In our daily work as we deal with bicycle safety, technology and user manuals we come across lots of safety risks. The most frequent ones are published in articles of the leading German special-interest magazines TOUR – Europas Rennrad-Magazin Nr. 1, BIKE – Das Mountainbike Magazin Europas Nr. 1 and E-Bike – Das Pedelec-Magazin to make this information important for the sector accessible to a wider public.
For many years now the Eurobike Show Daily accompanying the annual international Eurobike Show has given us the opportunity to publish our perspective on major developments in the cycle industry in full-page articles.
We also speak regularly in independent lectures about all topics relating to bicycle technology and bicycle market. In addition, we are regularly cited by further special-interest magazines or trade journals as well as more and more by radio and television and in their media reports, which shows us that we are completely right with our information. The section NEWS informs you about the latest news from our specialist fields. The reports and publications of this section are listed chronologically or according to topics of interest.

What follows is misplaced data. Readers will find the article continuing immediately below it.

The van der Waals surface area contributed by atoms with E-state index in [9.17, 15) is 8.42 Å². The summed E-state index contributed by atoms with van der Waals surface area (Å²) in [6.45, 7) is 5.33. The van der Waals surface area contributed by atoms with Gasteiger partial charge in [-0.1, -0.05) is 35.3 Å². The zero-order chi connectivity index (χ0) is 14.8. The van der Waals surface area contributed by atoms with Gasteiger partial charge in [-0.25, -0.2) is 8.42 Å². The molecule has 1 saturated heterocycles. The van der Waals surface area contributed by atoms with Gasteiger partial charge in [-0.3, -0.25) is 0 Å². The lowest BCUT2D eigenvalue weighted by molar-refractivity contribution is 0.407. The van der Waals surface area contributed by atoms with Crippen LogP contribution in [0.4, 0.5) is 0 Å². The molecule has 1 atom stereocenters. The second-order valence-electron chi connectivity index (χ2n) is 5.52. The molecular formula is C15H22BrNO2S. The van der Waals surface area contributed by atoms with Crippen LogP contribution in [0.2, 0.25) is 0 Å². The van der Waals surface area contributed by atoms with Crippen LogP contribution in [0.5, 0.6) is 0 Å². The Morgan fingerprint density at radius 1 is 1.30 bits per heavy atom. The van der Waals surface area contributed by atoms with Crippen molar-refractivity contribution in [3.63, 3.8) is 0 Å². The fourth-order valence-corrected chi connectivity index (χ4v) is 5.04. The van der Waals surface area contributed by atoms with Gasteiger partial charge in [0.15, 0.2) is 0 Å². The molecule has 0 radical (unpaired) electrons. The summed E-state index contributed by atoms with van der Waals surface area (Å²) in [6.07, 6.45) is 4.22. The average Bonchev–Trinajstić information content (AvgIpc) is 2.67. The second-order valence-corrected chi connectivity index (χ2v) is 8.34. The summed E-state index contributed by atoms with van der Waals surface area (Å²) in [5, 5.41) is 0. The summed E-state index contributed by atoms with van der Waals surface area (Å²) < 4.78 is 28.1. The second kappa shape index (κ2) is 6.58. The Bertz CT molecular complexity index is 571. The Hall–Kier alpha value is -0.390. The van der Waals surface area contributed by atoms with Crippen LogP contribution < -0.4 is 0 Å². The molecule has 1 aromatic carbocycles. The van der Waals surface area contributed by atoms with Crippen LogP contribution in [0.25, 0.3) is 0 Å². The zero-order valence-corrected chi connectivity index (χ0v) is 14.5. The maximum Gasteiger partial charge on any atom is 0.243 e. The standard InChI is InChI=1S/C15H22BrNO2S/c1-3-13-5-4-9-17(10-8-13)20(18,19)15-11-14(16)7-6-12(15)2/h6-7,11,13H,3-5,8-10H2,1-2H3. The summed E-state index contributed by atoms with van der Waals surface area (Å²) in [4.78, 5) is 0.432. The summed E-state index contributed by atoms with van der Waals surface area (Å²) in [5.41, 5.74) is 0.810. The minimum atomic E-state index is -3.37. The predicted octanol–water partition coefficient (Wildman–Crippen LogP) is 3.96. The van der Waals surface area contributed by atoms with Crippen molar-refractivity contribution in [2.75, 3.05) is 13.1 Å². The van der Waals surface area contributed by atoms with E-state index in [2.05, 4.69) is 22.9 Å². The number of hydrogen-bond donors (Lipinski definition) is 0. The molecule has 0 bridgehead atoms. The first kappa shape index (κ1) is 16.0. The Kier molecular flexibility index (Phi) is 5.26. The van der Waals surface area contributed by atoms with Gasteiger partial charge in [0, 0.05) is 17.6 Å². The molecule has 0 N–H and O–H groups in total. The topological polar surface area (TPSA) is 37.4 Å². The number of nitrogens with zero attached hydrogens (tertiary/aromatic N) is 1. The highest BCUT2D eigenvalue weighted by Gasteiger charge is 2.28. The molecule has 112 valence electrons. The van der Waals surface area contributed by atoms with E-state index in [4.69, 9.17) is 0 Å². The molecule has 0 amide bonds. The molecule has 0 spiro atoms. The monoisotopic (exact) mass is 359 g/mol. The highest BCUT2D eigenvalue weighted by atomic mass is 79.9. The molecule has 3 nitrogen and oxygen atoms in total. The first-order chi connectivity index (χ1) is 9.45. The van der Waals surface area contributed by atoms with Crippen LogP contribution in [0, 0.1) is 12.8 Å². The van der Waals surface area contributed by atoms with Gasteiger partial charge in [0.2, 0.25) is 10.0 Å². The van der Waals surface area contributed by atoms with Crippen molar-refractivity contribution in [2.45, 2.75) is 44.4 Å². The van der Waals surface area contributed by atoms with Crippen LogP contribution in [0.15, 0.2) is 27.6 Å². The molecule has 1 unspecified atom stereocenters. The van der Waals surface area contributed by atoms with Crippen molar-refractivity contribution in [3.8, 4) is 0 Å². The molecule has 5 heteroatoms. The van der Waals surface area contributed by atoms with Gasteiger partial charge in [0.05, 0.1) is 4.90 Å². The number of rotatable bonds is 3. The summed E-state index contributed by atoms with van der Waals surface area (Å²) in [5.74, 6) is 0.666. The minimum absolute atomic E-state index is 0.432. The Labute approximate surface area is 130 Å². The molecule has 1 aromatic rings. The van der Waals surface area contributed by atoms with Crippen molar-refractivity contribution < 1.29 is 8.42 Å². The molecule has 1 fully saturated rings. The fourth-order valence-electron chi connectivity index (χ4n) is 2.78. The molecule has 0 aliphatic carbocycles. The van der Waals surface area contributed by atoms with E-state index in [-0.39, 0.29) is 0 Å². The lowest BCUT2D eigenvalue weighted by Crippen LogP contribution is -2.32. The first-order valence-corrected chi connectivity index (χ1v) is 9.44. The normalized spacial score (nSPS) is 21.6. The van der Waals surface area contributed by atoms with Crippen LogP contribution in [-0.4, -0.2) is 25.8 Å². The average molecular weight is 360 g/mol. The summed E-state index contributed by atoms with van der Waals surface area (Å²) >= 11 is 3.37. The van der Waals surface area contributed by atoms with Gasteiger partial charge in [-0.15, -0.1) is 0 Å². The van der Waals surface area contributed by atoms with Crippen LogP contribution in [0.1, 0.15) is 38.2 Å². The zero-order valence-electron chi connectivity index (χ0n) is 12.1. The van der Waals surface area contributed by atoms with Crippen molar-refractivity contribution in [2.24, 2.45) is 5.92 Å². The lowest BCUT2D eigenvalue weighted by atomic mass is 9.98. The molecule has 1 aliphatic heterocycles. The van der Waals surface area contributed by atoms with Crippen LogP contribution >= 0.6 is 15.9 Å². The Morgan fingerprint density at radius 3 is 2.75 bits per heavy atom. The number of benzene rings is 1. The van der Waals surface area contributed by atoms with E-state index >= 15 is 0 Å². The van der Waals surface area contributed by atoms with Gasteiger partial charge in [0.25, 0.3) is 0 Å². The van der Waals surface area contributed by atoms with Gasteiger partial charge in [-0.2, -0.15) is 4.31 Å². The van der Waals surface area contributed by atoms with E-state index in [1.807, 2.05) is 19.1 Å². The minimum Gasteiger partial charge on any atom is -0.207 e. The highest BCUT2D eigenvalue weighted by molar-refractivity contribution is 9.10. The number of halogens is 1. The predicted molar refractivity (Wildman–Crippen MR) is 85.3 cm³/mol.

I'd like to upgrade my aluminium road racer with a comfortable carbon seat post. But as the seat tube measures 31.6 millimetres and 27.2-millimetre seat posts are more yielding, I'd like to mount such a seat post with shim.
Is this something you can recommend in the case of carbon seat posts?
Reply by Dirk Zedler, TOUR technology expert and bicycle expert
Experience has shown that nothing speaks against it if you use good components.
Mounting a carbon seat post with shim in a frame requires, however, special skills from the person doing the mounting.
The shim must be absolutely free of burrs and at a length of 75 millimetres at least long enough to reach inside the seat tube below the top tube.
The seat post itself must also have the same minimum insertion depth. This is the only way to ensure that it provides a reliable hold in the frame.
The clamping slots must be flush and the combination must match perfectly, i.e. you should feel a little drag while sliding the seat post into the shim. There must be neither play, nor should it be hard to insert the seat post.
In the case of aluminium frames, the seat tube must be lubricated, the inner shim as well as the seat post must however remain grease-free and provided with a thin coat of carbon assembly paste. Use a low torque value which is just high enough to tighten the seat post. Do not exceed the maximum torque value indicated for seat post or frame.